Now aboard the I.S.S. Enterprise (Imperial Starship Enterprise), the landing party discovers crew members who are mirror images of themselves and belong to an evil Federation known as the Empire. Their first experience is the torture of transporter operator Mr. Kyle with an agonizer for his alleged failure to beam the landing party up quickly enough. Immediately, Kirk realizes that a mirror image landing party must have been beamed aboard the real U.S.S. Enterprise.

Kirk, Uhura, McCoy, and Scotty impersonate their mirror image counterparts while finding a way to return to their universe. Kirk learns that he has been ordered to annihilate the Halkans, but piques Spock’s curiosity by ordering the Enterprise to hold its fire for 12 hours. Kirk then survives an assassination attempt by Chekov when one of his party defects, and then subjects Chekov to the agony booth. Kirk also uses the computer to determine that he succeeded to command by assassinating Christopher Pike and was responsible for the death of 5000 colonists on Vega 9.

While Scotty is adjusting the transporter to return them back to the correct universe, Kirk meets Marlena, the “Captain’s Woman.” Meanwhile, anti-Spock has received a directive to kill Kirk if he does not carry out his orders by destroying the Halkans on the Enterprise’s next orbit. Marlena shows Kirk the Tantalus Field, which he recovered from a lost civilization and has been using to eliminate his enemies.

Another assassination attempt, this time by Sulu, is crushed when Marlena uses the Tantalus Field on Sulu’s co-conspirators. Kirk stalls Spock by knocking him unconscious, and Uhura, Kirk, and Scott head for the transporter room while McCoy stays behind to make sure that anti-Spock is all right. Anti-Spock the comes out of his self-induced trance and mind melds with McCoy. Discovering that a switch has occurred, anti-Spock then assists Kirk in returning his landing party to their own universe so that the Empire landing party may return to its.

When Kirk and the party return, they find that their Empire counterparts were immediately recognized and put in detention. The Enterprise’s crew attributes this to the fact that it is easier for logical men to appear barbarous than for barbarous men to appear civilized.

 Fun Fact:

This TOS episode is the basis for several episodes in DS9: In the first such DS9 episode, “Crossover” it details the events in this episode which led directly to the fall of the Terran Empire to the Klingon-Cardassian Alliance in the late 23rd century. Anti-Spock became leader after assassinating anti-Kirk. Yet he was inspired by Kirk, attempted to reform the Empire, leaving it vulnerable to a combined Klingon-Cardassian attack.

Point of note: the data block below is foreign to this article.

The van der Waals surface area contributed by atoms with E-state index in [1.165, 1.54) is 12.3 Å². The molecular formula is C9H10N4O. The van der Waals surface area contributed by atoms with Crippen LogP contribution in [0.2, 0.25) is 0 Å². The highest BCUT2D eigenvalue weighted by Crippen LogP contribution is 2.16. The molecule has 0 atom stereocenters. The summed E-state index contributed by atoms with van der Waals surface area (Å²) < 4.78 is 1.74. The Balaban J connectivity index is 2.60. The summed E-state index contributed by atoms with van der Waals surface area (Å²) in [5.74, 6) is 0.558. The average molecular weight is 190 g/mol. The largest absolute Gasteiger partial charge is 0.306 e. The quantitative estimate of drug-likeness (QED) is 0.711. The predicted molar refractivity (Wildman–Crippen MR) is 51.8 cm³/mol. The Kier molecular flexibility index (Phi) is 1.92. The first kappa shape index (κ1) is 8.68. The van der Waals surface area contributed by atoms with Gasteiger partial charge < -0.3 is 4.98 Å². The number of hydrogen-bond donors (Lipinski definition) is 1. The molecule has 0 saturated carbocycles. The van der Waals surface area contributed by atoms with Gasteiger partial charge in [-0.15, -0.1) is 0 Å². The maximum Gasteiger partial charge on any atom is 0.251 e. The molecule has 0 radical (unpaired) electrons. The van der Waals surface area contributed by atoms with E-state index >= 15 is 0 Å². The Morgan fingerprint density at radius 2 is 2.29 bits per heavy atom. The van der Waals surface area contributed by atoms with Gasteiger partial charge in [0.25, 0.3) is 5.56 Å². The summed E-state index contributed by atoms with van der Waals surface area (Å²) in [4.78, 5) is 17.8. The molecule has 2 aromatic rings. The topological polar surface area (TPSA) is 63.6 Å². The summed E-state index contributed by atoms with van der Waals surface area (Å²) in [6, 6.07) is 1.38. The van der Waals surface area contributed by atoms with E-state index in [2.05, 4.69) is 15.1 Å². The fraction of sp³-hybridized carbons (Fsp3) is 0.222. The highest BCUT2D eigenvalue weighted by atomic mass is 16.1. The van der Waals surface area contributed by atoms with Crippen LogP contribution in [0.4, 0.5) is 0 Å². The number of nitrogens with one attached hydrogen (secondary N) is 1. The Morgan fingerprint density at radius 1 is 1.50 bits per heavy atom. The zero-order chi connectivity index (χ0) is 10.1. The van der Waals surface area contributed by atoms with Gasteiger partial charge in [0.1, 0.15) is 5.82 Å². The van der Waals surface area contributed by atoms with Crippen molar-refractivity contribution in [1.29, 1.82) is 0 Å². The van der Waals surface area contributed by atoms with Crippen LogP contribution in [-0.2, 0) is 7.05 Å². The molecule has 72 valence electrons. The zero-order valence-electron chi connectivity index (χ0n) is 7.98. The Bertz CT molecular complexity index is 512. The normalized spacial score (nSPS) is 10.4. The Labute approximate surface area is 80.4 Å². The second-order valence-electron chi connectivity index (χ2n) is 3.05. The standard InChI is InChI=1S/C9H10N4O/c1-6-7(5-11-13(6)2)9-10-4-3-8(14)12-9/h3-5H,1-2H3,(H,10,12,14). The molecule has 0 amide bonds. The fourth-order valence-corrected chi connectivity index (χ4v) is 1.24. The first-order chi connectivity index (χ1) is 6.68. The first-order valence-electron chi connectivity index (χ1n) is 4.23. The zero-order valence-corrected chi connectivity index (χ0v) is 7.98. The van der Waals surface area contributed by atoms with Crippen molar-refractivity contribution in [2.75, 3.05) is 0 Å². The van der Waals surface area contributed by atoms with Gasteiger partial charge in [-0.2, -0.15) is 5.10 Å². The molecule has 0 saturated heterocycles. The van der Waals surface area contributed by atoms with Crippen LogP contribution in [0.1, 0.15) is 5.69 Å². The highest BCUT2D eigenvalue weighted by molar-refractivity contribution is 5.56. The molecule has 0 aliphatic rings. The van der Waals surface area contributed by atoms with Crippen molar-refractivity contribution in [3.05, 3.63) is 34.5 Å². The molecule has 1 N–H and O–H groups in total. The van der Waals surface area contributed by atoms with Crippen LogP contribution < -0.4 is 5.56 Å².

Compliance Takeaways:

  1. Tone really does start at the top.
  2. How do you change your compliance functions within an organization?
  3. High risk requires high risk management.


Excruciatingly Detailed Plot Summary by Eric W. Weisstein for Mirror Mirror Mirror

As President Trump allows Russia to pay bounties for the Taliban to kill American soldiers, self-isolating (again) Jay and Tom have a special Thursday July 4th edition to look at top compliance articles and stories which caught their eye this week.

  1. The Novartis FCPA settlement. Tom has a 5 part series Part 1-Introduction, Part 2-the Bribery Schemes,Part 3-Internal Controls, Part 4-Fines, Penalties and Recidivism; Part 5-Data Analytics. Matt Kelly with Radical Compliance. Mike Volkov has a 3 part series on Corruption Crime and Compliance. Matt and Tom take a deep dive on Compliance into the Weeds. After all this Novatris pays another $678MM for corruption inside the US, see DOJ Press Release.
  2. Why you need a plan for distributors under the FCPA. Bill Steinman opines in the FCPA Blog.
  3. Alexion settles FCPA enforcement action. Dick Cassin breaks the story in the FCPA Blog.
  4. Banks facing increased compliance risks. Mengqi Sun in the WSJ Risk and Compliance Journal.
  5. The DOJ 2020 Update to the Evaluation of Corporate Compliance Programs with a new emphasis on middle management. Dylan Tokar and Jack Hegal in the WSJ Risk and Compliance Journal.
  6. How badly did EY botch the Wirecard audit? Michael Rapaport guest posts on Francine McKenna’s The Dig.
  7. CCPA went live on July 1. Were you ready? Jessica Wilburn on Navex Global’s Ethics Matters.
  8. What is the role of compliance in the future of work? Neta Meidav in CCI.
  9. On Compliance and Coronavirus, I was joined this week by Ryan Schonfeld to discuss IT and physical security in the era of Coronavirus; Cindy Flynn on employment law issues and Bill Sanderson business change in the era of Covid-19.
  10. On the Compliance Podcast Network, Tom concluded his one month look at the role of HR in compliance on 31 Days to a More Effective Compliance Program and started a new month of looking at 3rdThis week saw the following offerings: Monday-the parameters of attorney/client privilege; Tuesday-Miranda warnings in internal investigations. On July 1, the new month brought the new topic of 3rd party risk management. Wednesday-the 3rd Party risk management process; Thursday-the business rationale. The month of July is being sponsored by Affiliated Monitors. Note 31 Days to a More Effective Compliance Program now has its own iTunes channel. If you want to binge out and listen to only these episodes, click here.

Tom Fox is the Compliance Evangelist and can be reached at Jay Rosen is Mr. Monitor and can be reached at